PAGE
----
Traducción, validez y fiabilidad de la escala modificada de fatalismo religioso ante la COVID-19 en adultos Peruanos

Oscar Mamani-Benito, Renzo Felipe Carranza Esteban, Josué Edison Turpo Chaparro, Michael White, Dany Gonzales

Resultado de la investigación: Contribución a una revistaArtículorevisión exhaustiva


Introduction: COVID-19 has generated repercussions in the way people practice religion. In the face of this, a group of believers demonstrate fatalistic ideas regarding the origin and consequences of the new coronavirus. Objective: To adapt the Religious Health Fatalism Measure for the African-American Faith Community to the context of COVID-19 in the Peruvian population. Methods: Instrumental study, in which 764 adults (59,03% women and 40,97% men) from the Peruvian coast, highlands, and jungle participated voluntarily. The items of the Religious Health Fatalism Measure were culturally adapted through a five-step process: forward translation, synthesis of translations, back translation, consolidation by the expert committee, and pilot testing. The data analysis involved calculating descriptive statistics, performing a Confirmatory Factor Analysis, and structural equation modeling was used to analyze the goodness of fit of the original model. Results: The items of the Religious Fatalism Scale Facing COVID-19 show favorable evaluations about their clarity, representativeness and relevance, where all the Aiken's V values were statistically significant and greater than 0.70. Through Confirmatory Factor Analysis, a model with nine items distributed in two factors was evidenced (RMR = 0.036, GFI = 0.980, AGFI = 0.952, NFI = 0.981, RFI = 0.969, IFI = 0.983, TLI = 0.971, CFI = 0.983, RMSEA = 0.079). Furthermore, the reliability was acceptable (α > 0.78, CI 95% > 0.78-0.81). Conclusions: The modified version FAT-RCov19 shows evidence of validity and reliability to measure religious fatalism before COVID-19 in Peruvian adults.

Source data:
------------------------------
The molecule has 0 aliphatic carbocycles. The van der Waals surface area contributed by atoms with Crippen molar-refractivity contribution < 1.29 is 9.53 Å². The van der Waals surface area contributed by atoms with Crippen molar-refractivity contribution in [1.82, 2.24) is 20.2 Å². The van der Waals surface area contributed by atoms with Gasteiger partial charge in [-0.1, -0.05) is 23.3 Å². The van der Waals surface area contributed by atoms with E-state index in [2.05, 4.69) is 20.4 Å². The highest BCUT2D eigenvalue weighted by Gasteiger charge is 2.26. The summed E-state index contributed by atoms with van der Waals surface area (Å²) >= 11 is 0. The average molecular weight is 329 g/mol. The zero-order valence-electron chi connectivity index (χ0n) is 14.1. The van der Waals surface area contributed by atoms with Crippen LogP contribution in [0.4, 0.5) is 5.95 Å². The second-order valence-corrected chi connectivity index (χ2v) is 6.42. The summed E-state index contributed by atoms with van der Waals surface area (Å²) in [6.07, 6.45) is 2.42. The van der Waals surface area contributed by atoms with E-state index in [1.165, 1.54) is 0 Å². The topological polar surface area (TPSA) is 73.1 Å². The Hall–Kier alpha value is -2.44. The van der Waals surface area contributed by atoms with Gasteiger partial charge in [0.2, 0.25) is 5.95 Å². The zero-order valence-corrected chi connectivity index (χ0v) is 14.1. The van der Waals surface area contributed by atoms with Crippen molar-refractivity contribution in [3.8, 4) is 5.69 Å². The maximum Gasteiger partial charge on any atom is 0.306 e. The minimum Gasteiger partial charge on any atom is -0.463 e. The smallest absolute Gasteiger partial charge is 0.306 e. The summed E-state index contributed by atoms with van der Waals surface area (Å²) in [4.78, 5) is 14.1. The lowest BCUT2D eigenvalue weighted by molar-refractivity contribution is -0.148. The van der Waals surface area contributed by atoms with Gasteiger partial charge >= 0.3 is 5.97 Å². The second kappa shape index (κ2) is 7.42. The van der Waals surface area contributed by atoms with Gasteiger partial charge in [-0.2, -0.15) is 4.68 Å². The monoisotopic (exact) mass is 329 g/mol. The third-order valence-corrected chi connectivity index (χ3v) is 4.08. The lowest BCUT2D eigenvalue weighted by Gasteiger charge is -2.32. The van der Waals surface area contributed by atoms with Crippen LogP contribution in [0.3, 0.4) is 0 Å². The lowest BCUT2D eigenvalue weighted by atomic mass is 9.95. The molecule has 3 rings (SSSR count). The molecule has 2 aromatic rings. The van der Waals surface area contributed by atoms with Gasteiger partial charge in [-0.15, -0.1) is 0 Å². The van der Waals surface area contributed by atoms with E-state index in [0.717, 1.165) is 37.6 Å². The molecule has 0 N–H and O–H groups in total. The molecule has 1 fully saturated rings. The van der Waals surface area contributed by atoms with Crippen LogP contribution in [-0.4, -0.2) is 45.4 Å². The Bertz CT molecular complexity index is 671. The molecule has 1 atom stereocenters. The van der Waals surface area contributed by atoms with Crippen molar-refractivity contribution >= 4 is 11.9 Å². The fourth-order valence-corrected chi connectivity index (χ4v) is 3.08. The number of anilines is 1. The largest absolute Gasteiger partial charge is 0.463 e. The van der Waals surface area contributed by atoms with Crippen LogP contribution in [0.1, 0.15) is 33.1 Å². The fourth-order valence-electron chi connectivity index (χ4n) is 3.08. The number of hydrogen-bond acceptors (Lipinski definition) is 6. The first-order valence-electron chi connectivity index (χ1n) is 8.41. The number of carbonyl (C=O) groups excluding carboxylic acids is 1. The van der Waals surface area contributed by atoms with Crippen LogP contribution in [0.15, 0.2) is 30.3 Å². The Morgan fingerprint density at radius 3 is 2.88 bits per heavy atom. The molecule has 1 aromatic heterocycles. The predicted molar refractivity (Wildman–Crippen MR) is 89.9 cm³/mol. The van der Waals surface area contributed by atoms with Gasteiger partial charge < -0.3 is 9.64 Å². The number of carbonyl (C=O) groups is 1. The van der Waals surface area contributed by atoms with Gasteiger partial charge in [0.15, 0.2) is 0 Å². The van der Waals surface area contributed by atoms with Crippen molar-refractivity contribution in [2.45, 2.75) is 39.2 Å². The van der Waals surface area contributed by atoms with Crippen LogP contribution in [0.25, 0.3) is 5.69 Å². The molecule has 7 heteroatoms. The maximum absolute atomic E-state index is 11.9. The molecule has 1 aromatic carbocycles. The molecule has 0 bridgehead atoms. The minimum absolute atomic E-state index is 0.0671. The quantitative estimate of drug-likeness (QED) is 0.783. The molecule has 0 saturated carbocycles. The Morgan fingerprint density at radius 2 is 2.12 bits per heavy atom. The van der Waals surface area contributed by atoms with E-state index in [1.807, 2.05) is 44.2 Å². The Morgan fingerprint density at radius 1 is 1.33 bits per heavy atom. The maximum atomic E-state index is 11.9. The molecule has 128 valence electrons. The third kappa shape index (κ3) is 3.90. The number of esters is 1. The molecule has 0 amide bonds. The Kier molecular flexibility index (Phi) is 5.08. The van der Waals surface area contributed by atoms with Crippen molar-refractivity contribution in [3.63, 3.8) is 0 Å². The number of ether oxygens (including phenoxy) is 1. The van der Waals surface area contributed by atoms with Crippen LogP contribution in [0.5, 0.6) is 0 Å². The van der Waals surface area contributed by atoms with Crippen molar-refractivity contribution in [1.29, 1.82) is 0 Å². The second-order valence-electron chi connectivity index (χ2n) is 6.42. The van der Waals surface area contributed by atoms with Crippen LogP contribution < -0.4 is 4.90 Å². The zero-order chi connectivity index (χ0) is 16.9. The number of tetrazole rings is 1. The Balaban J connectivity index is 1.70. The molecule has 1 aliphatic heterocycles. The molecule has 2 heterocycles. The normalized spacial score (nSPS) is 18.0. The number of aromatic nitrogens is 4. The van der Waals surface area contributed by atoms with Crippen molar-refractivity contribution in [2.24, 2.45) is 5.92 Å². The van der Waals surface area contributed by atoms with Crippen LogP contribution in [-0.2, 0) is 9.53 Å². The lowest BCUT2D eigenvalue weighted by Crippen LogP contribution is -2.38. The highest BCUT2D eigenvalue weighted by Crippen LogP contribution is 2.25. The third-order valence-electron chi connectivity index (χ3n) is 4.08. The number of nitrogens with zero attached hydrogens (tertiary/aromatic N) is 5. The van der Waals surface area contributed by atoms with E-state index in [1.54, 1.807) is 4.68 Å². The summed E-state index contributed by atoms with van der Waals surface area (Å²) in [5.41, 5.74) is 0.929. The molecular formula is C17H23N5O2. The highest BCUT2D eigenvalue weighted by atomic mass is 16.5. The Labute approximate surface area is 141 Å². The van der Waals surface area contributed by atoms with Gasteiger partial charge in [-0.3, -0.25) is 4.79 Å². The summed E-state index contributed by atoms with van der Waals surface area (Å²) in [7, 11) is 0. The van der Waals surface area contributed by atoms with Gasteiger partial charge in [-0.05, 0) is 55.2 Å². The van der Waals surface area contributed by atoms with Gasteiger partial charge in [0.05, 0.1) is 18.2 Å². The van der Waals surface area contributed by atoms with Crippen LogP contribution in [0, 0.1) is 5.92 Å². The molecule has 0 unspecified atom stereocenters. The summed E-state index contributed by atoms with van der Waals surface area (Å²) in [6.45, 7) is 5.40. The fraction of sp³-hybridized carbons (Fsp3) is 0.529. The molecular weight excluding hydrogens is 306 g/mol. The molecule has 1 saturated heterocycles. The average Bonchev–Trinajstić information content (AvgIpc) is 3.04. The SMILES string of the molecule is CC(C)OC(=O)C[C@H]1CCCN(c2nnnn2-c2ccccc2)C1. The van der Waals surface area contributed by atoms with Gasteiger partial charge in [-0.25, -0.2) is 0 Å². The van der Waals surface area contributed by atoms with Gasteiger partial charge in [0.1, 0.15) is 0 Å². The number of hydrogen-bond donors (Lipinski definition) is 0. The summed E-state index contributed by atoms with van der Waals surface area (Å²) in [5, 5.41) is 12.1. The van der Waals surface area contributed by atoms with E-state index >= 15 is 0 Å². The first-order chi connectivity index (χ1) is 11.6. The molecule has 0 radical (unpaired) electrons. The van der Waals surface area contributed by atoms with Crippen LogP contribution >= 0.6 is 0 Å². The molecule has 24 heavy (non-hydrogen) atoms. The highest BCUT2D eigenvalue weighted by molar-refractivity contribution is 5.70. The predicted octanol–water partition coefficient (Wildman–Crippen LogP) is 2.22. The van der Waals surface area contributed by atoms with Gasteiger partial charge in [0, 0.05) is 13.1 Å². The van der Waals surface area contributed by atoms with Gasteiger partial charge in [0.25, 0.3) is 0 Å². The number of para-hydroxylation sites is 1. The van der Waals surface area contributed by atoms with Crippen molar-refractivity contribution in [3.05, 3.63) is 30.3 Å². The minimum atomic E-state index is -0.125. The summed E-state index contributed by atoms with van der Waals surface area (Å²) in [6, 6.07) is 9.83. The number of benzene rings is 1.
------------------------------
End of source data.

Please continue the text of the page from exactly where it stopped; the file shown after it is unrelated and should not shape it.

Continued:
Título traducido de la contribuciónTranslation, validity and reliability of the scale of religious fatalism before the COVID-19 in Peruvian adults
Idioma originalEspañol
Número de artículoe4162
PublicaciónRevista Cubana de Enfermeria
N.ºSpecial Issue
EstadoPublicada - 2020

Palabras clave

  • Coronavirus infections
  • Fatalism
  • Religion
  • Validation study

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